Simplify: The Mother of all Power Tools

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We buy power tools to increase our efficiency and effectiveness. We do this for our personal lives, we do this for our work groups, and we do this for our organizations. Oftentimes, power tools are devices like smartphones, video conferencing, self-propelled lawn mowers, and on and on. They have become cheaper to buy and easier to use

However, the mother of all power tools is not a device, but rather a belief. It’s the belief in the power of simplifying our lives.

When we simplify our lives, we increase our chances of being efficient and effective because we’re not letting our time and energy and talents to be dissipated over a ton of unnecessary things.

Here are some ways you might consider simplifying your life.

Simplify Your Stuff

I’m a keeper of memories.

I keep notes and little mementos and books and tapes and CDs and DVDs and audiocassettes and video cassettes from a wide range of life experiences. Over the past 35 years I’ve collected and held on to boxes and boxes of things and more than 300 books. About every two years I pull all of my stuff off of shelves in my house and empty the boxes on to my bed. Then I force myself to look at every item and decide if I really want to keep it. I go through every book on my bookshelves and ask myself if I still want it. A few days ago I got rid of four boxes of stuff, three bags of paper, and about 60 audiocassettes and 40 video cassettes, which was good because I no longer have an audio cassette or video cassette player. You can donate music and books to your local library, and they can resell them and the money goes to the library.

It’s amazing how that activity freed up space in my brain and space in my house.

Simplify Your Spending

It’s wonderful how much stress we take out of our system when we stop spending beyond our means. When we save money and refuse to buy things that we don’t have the money to pay for, we simplify our lives. Personal debt complicates our lives. Saving money simplifies our lives.

Several years ago I worked with a client I couldn’t stand because I absolutely needed the money as the world economy almost collapsed in 2008 – 2010. I took on a project that was a nightmare, but paid pretty well.

From that I learned the enormous value of simplifying my spending. When you live within your means you don’t have to take on work that you can’t stand. You get to work with only the kind of people you want to work with. It’s amazing how nice an old car can look when it’s all paid off.

Look at where your money goes. Where can you simplify your spending?

Simplify What You Eat and Drink

Sugar, grease, and dough have a way of taking over our lives. It’s incredible how fast cookies, brownies, ice cream, cupcakes, candy, pizza, and beer can work together to complicate our health in ways that eat up, no pun intended, our energy.

Like a tsunami gaining momentum, bad eating habits can overwhelm the benefits of any past diet. Simplifying our eating habits is a daily challenge for many of us, but the benefits can be tremendous in terms of increased efficiency and effectiveness.

Simplify Your Relationships

When you carry bad relationships (defined as someone who drives you crazy and where you feel worse off after you see him or her as opposed to before you see him or her) around, it’s like carrying a giant backpack of rocks everywhere you go.

Do yourself an enormous favor.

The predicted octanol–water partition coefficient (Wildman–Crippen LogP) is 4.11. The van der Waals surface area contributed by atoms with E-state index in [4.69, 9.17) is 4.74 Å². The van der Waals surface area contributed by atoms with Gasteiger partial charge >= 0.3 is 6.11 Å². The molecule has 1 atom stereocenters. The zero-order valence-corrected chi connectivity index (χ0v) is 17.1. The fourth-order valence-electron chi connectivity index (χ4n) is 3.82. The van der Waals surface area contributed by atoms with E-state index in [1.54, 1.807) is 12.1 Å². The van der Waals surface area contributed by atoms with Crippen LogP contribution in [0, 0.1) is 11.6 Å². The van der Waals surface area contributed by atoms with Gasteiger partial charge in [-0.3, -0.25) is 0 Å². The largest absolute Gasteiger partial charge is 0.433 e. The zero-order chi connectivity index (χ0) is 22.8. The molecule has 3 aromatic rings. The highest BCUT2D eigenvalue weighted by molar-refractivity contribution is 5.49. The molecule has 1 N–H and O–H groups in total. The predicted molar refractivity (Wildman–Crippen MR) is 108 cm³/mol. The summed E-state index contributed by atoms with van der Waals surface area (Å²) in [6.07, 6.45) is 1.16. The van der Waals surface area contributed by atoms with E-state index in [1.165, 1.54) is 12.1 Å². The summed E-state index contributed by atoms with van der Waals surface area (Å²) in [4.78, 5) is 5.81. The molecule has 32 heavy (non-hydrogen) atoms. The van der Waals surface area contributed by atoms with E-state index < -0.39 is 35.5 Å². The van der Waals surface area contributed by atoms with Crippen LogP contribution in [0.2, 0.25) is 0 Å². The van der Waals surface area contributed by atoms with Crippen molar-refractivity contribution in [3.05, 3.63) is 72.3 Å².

Look at the non-family relationships in your life. Those are the people you hang around with by choice. If you identify one, or more, of those relationships that is eating up your time and energy in a negative way, then just quietly slip out of the relationship and move on. Don’t make a big deal about it. That would eat up even more of your time and energy. Just move on without that person in your regular routine.

Simplify Any Loose Ends

If there is anything in your life that is causing you to lose sleep, just simply clean it up. If you cheat on your travel expenses by fifty dollars a month or you do something that bothers you and it feels like a child tugging on your coat all the time, then acknowledge it within yourself and stop doing it. Cleaning up those loose ends can allow you to sleep better at night, and can free up more time and energy for you to be more efficient and more effective every day.

Simplify Your Website

Okay, one more. Since almost every organization no matter how big or how small it is has a website, I encourage you to consider simplifying your website. I have a theory that simpler websites are better than complicated websites.

Think of a website like a soda machine. You walk up, you look at the options, and you press a button. Very simple. How simple is your website?

One of my favorite websites is Apple is one of the most valuable companies in the world, and you can see everything they have to offer on their website like you’re walking up to a soda machine and pushing a button.


The mother of all power tools is to simplify your life. This will allow you to focus on the things you really want to focus on and apply your strengths and passions in a way that will really make a significant difference in the world.

Be Okay with Letting Other People Help You

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(Author’s Note: This article is dedicated to people around the world who are willing to help other people, but who are not as willing to let other people help them.)

All my life I’ve interacted with Helpers.

Helpers are those people who go out of their way to help other people achieve what they want to achieve. Helpers provide help by listening to other people share their concerns, frustrations, anger, hopes, and dreams. Helpers help by offering suggestions, and providing encouragement and sound advice. Helpers help by jumping in and getting actively involved in working shoulder-to-shoulder with other people. Helpers help by providing people with assistance in the form of introductions to other people. Helpers help by providing people with a loan to get started.